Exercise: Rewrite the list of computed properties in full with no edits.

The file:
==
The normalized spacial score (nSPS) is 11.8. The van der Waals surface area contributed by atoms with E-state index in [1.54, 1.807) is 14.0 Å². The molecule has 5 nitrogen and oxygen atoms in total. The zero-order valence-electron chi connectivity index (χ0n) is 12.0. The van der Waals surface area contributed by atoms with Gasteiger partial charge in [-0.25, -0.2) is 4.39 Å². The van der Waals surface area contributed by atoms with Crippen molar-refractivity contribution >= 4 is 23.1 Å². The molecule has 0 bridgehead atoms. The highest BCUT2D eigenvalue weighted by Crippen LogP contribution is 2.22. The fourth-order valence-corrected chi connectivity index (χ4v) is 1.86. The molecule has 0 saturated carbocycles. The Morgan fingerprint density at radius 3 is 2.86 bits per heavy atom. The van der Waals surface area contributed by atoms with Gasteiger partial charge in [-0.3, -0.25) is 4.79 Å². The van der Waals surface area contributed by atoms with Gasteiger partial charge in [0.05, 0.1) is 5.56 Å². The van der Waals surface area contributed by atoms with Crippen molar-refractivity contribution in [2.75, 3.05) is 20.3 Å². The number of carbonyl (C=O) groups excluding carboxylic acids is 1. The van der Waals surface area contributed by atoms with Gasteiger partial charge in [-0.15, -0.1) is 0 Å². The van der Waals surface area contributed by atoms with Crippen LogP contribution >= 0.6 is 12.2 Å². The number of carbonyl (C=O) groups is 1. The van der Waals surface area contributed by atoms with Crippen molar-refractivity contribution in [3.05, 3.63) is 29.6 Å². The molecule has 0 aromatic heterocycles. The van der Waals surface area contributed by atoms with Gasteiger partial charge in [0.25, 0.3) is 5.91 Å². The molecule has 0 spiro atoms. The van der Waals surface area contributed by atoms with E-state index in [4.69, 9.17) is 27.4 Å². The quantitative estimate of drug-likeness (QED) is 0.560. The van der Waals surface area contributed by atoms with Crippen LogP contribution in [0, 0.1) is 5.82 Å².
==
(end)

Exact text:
The normalized spacial score (nSPS) is 11.8. The van der Waals surface area contributed by atoms with E-state index in [1.54, 1.807) is 14.0 Å². The molecule has 5 nitrogen and oxygen atoms in total. The zero-order valence-electron chi connectivity index (χ0n) is 12.0. The van der Waals surface area contributed by atoms with Gasteiger partial charge in [-0.25, -0.2) is 4.39 Å². The van der Waals surface area contributed by atoms with Crippen molar-refractivity contribution >= 4 is 23.1 Å². The molecule has 0 bridgehead atoms. The highest BCUT2D eigenvalue weighted by Crippen LogP contribution is 2.22. The fourth-order valence-corrected chi connectivity index (χ4v) is 1.86. The molecule has 0 saturated carbocycles. The Morgan fingerprint density at radius 3 is 2.86 bits per heavy atom. The van der Waals surface area contributed by atoms with Gasteiger partial charge in [-0.3, -0.25) is 4.79 Å². The van der Waals surface area contributed by atoms with Gasteiger partial charge in [0.05, 0.1) is 5.56 Å². The van der Waals surface area contributed by atoms with Crippen molar-refractivity contribution in [2.75, 3.05) is 20.3 Å². The number of carbonyl (C=O) groups excluding carboxylic acids is 1. The van der Waals surface area contributed by atoms with Gasteiger partial charge in [-0.15, -0.1) is 0 Å². The van der Waals surface area contributed by atoms with Crippen LogP contribution >= 0.6 is 12.2 Å². The number of carbonyl (C=O) groups is 1. The van der Waals surface area contributed by atoms with Crippen molar-refractivity contribution in [3.05, 3.63) is 29.6 Å². The molecule has 0 aromatic heterocycles. The van der Waals surface area contributed by atoms with Gasteiger partial charge in [0.25, 0.3) is 5.91 Å². The molecule has 0 spiro atoms. The van der Waals surface area contributed by atoms with E-state index in [4.69, 9.17) is 27.4 Å². The quantitative estimate of drug-likeness (QED) is 0.560. The van der Waals surface area contributed by atoms with Crippen LogP contribution in [0, 0.1) is 5.82 Å².